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Posted on May 10, 2014 in Blog, Culture, Deliberate Living, Featured, Intentional Living, Lost Virtues, repost, Responsibility

The Death of Personal Responsibility (repost from 68church.com)

The Death of Personal Responsibility (repost from 68church.com)

(I wrote this article a couple of weeks ago for our church blog, and I wanted to share it with you as well. The original post can be found at: http://68church.com/the-death-of-personal-responsibility/)

A few weeks ago, this graphic was making the rounds on Facebook. And as much as you and I may dislike memes and they way they’ve destroyed Facebook, there is a lot of truth in this one.

childhoodisnotadiseaseWhat is the truth that is in this picture? It’s really a rather frightening one. Because what it contains is evidence that we apparently live in a post-responsibility world. We live in a time where responsibility only pertains to others and how what they did has caused my current crisis – whatever that may be.

“Hang on man, are you saying these aren’t real issues and diseases?” No. Not necessarily. However, I do think we are far to quick to jump to labeling someone ADHD simply because they have never been taught the discipline of sitting still and paying attention. We are too quick to write off our bad behavior as being some sort of psychological disorder. And when we have a bad day, we think the answer is a happy pill of some kind.

Do I daydream? I do. Does that mean I have ADHD, no. It means I need to focus.

Do I snap and get angry? Sometimes. Does that mean I’m bipolar? No. It means I need to work on my temper.

Do I find myself sad or upset about things from time to time? Sure. Doesn’t that mean I’m depressed? No. Perhaps it means I need to focus more on gratitude.

Again, I’m not saying these issues don’t exist. I think they do. I have no doubt ADHD is a real thing – for some. I have no doubt that some people struggle with being bipolar. And I know people go through depression. I’m not judging or condemning those who legitimately struggle with those things.

But here’s what I am saying: we are the cause of our problems. Even if you have a true and legitimate diagnosis of one of these or the hundreds of other “disorders” that exist today, you are still responsible for your choices. There may be some who aren’t responsible, but they are the exception. Don’t hear me wrong either. I’m not saying I’m immune to this. I have these thoughts creep up from time to time. It’s much easier to look for someone or something to blame instead of taking the blame for myself.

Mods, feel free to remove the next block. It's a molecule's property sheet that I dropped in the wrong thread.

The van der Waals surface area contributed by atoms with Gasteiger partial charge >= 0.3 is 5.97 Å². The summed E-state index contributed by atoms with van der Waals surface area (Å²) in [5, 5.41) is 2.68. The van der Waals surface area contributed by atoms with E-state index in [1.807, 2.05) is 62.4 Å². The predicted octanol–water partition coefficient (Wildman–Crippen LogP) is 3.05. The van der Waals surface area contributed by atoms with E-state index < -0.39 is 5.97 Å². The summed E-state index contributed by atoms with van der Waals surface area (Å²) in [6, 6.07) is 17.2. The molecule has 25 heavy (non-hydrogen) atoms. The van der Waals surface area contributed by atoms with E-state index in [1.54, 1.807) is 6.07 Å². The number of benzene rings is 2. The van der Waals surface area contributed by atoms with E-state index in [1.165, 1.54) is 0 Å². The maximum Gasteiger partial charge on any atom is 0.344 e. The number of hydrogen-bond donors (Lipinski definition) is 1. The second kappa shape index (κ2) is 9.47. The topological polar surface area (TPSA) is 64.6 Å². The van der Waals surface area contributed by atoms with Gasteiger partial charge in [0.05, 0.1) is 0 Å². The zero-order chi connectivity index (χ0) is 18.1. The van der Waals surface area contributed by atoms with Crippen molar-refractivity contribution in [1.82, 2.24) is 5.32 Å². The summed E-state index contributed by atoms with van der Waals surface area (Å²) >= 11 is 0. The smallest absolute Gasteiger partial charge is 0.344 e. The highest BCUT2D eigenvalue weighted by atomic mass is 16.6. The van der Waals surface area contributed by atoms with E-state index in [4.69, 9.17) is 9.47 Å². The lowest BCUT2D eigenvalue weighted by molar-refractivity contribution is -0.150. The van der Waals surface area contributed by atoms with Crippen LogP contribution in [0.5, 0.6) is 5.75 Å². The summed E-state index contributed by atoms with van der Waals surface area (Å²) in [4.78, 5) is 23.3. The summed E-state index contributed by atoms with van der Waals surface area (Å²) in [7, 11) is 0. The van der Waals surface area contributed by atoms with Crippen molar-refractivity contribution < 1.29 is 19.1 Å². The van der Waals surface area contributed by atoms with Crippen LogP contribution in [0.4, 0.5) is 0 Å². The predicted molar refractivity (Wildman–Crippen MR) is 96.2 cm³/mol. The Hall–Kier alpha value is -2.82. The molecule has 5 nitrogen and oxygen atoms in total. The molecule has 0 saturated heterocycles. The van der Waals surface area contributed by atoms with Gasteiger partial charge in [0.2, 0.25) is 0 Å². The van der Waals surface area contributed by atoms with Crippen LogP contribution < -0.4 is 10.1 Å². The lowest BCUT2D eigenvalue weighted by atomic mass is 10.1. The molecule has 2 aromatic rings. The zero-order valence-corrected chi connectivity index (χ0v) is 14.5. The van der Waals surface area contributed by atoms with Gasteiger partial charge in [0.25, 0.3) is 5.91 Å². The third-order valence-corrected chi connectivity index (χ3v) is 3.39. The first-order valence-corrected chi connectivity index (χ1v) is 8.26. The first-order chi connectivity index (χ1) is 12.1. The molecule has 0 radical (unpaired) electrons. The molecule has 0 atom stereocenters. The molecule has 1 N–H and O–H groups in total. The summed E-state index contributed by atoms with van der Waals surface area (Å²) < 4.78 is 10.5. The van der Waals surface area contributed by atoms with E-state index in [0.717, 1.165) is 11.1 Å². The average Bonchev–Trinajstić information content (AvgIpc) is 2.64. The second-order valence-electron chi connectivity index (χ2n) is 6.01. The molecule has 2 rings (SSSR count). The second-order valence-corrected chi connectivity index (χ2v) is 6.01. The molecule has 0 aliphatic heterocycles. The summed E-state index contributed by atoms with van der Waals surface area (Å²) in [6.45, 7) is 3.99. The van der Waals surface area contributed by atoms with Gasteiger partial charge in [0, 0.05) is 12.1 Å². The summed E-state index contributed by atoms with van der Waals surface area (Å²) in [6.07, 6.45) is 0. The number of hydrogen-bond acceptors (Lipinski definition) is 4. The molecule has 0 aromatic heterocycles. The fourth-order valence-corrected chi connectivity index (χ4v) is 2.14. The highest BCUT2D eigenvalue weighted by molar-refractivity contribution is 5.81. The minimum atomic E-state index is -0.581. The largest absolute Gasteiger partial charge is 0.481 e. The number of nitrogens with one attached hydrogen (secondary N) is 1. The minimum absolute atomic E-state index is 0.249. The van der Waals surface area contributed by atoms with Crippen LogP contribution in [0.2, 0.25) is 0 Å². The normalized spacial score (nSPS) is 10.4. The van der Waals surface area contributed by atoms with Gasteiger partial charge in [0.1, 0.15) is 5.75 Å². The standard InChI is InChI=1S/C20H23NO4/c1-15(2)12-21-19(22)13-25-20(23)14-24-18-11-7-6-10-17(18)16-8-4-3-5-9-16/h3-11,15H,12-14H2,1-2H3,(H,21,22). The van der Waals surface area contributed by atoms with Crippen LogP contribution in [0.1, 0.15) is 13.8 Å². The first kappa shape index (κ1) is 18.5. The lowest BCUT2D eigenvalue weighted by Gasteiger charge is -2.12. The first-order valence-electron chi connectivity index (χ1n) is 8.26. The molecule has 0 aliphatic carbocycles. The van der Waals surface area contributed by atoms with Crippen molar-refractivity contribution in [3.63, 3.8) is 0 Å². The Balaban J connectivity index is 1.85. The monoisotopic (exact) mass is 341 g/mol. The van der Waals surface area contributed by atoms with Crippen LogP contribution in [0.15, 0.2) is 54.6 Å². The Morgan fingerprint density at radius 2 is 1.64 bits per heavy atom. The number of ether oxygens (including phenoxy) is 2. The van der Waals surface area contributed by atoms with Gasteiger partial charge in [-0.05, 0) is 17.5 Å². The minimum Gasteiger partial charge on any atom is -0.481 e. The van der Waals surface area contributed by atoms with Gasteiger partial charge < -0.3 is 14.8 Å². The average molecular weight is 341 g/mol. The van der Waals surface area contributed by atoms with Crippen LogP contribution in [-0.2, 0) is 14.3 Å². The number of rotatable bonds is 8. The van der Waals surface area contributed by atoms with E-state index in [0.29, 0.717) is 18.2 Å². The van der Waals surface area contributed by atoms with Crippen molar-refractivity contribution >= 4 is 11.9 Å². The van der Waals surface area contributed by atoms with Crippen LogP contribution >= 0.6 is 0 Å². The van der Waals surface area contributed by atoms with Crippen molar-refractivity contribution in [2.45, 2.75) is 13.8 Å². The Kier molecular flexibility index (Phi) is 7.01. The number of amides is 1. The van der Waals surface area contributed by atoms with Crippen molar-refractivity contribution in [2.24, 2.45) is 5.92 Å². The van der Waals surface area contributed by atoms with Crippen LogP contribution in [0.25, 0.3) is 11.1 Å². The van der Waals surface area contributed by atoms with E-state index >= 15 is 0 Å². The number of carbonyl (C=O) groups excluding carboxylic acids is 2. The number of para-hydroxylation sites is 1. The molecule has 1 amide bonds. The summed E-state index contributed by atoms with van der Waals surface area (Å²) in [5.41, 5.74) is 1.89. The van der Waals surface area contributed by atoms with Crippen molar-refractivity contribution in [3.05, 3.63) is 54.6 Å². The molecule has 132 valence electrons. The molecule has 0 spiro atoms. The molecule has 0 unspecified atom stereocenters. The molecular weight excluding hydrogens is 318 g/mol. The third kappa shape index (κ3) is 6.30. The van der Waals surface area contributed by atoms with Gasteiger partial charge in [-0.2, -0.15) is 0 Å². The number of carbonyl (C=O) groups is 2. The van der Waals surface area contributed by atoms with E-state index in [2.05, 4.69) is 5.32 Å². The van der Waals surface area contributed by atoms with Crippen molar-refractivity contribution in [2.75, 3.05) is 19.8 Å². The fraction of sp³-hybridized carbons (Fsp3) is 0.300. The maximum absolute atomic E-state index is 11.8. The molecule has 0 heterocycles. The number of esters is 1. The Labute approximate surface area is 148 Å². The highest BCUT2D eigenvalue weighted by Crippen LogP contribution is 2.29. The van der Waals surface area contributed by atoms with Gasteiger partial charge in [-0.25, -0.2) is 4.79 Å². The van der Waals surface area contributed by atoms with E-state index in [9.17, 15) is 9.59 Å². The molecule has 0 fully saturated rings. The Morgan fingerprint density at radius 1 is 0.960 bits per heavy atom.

The moment you push responsibility off your shoulders and onto the shoulders of something or someone else is the exact moment you stop growing and moving forward. As long as it’s not your fault, there’s no need for you to work on it.

Sure, that’s an easier place to be. It’s always easier to not have to work on who you are. It’s always easier to not have to have any reason to try to change. It’s always easier to stay the same and blame something for why you can’t change. But as long as your a victim of some disease, you will always be at the mercy of it. And what you’re really a victim of is the definition we read online, then looking for those things in ourselves. We read articles like “10 signs of ADHD” or “3 ways to know you’re depressed” and, magically, we see all those symptoms in our own lives. As if it’s possible to self-diagnose depression with a 3 point article that we skimmed.

Here’s the great concern for us as followers of Christ. We can’t pursue sin and Jesus at the same time. We’re either pursuing Jesus or we’re pursuing ourselves. What I hear in a lot of this discussion is an attempt to be able to justify our sins by something we can’t control so we can still call ourselves Christians. We want the promise of eternity with Jesus without having to give up what we like in this life. So we rationalize and justify our sins with psychological disorders, claiming that we just can’t change.

24 Then Jesus said to his disciples, “Whoever wants to be my disciple must deny themselves and take up their cross and follow me. 25 For whoever wants to save their life will lose it, but whoever loses their life for me will find it. 26 What good will it be for someone to gain the whole world, yet forfeit their soul? Or what can anyone give in exchange for their soul? 27 For the Son of Man is going to come in his Father’s glory with his angels, and then he will reward each person according to what they have done. (Matthew 16:24-27)

But you can change. We all can. But in order to change, we have to admit that there is something wrong with us. And unless you’re willing to do that, you’ll never get past where you are right now. But, if we can all admit that we are responsible for our choices and our actions…if we can all recognize that we’re sinners…if we can all recognize that we’ve made mistakes – then we have a chance at growing and changing.

Is it easy? No. But is it worth it? Yes! I will even go so far as to say, if we don’t suffer through the change, we will never know what it means to find joy.

“…but we also glory in our sufferings, because we know that suffering produces perseverance;perseverance, character; and character, hope. And hope does not put us to shame, because God’s love has been poured out into our hearts through the Holy Spirit, who has been given to us.” (Romans 5:3-5) 

And you know what, the day we decide to take responsibility for our thoughts and actions and start to work on turning away from the sins in our lives could be the best day of our time here on earth. Without that day, we never become more like Christ. But, with that day, we continue to work out our salvation and become more and more like Christ a little more each day.

Please, make that day – today!